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Westlake-led Team Developed the World’s First Generalized Association Tool that Applies Applicable to Biobank-scale Data with Millions of Individuals

30, 2021

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On Nov 4 2021, a research article entitled “A generalized linear mixed model association tool for biobank-scale data” from a team led by Prof Jian Yang at the School of Life Sciences at Westlake University was published online in Nature Genetics . The team developed an ultra-efficient generalized linear mixed model-based (GLMM) association analysis tool, named fastGWA-GLMM, for genome-wide association studies (GWASs) of binary traits (a trait with only two possible values, e.g., disease status). fastGWA-GLMM and fastGWA (a tool developed earlier by the same team for continuous traits) are currently the only mixed model-based association tools that apply to large-scale data with millions of individuals.

Most traits in humans such as behaviors, physiological characteristics and disease susceptibilities are influenced by a large number of genetic variants each with a small effect. GWAS is a widely used experimental design to detect genetic variants associated with a disease of interest. It is used to characterize genetic variations by comparing the genetic information of a large cohort of people, using statistical methods to scan the genome to identify genetic variants associated with the disease, and to reveal genes and regulatory mechanisms related to disease occurrence and development.

Mixed model-based association analysis tools are often preferred in GWAS because of their advantage in correcting confounding factors that could potentially bias the association analysis results. In recent years, the computational efficiencies of mixed model-based tools are challenged by data from cohorts with very large sample sizes, such as the UK Biobank (UKB). For example, a typical GWAS in the UKB involves the analysis of data of on >400,000 individuals each with >10 million genetic variants.

Yang’s team proposed a sparse matrix-based model and a series of efficient computational algorithms that circumvented the limitations of mixed models in computing speed and memory usage and developed an ultra-efficient GLMM-based association analysis tool for binary traits, fastGWA-GLMM. They used real data to demonstrate the extremely high computational efficiency of fastGWA-GLMM, which far exceeds existing GLMM-based methods. For example, the computational efficiency can reach 36 times that of the most used GLMM-based association tool in the analysis of the UKB data. In a simulated cohort of 2 million people (each person has about 12 million genetic variants), a fastGWA-GLMM analysis can be completed in only 17 hours using 16 CPU cores and 32GB of memory, but such an analysis is not achievable for other mixed model-based tools. fastGWA-GLMM's fast processing capability for large data is of great significance to the upcoming biobank-scale data with millions of samples.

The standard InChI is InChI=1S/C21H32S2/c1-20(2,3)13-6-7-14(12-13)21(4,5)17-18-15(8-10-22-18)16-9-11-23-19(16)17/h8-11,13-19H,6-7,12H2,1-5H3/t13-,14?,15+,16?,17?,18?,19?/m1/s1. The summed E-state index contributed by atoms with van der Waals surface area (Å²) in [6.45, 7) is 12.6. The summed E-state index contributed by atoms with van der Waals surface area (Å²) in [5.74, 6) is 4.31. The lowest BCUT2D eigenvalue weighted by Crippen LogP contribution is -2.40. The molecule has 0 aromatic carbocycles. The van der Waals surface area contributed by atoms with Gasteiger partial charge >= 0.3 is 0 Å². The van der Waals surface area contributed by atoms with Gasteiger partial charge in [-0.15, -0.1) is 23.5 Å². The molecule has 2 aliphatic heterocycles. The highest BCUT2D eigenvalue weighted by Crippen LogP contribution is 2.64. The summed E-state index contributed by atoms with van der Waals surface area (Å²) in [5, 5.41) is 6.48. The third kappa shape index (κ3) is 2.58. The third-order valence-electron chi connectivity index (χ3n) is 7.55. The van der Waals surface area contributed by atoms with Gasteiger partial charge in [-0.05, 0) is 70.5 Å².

As an efficient and robust association analysis tool, fastGWA-GLMM can be applied to identify genetic variants for binary traits in all the large-scale biobanks. The team has used fastGWA-GLMM to analyze 2,989 binary traits in the UKB and shared all the association analysis results on their online data portal (http://fastgwa.info/ukbimpbin). Users can browse, retrieve, query, and download all the result data without restrictions on this platform. Moreover, this method has been integrated into the open-source software package GCTA developed by the team (https://yanglab.westlake.edu.cn/software/gcta). fastGWA and fastGWA-GLMM may become indispensable tools for genetic analysis of data from ultra-large biological repositories in the future, and their application potential for deciphering the genetic mysteries of complex human diseases is immeasurable. 

Doctoral student from the University of Queensland (UQ), visiting student at Westlake University Dr. Longda Jiang (currently a postdoctoral fellow at the New York Genome Center), and Dr. Zhili Zheng from UQ are the co-first authors of this article, and Professor Yang Jian from Westlake University is the last author.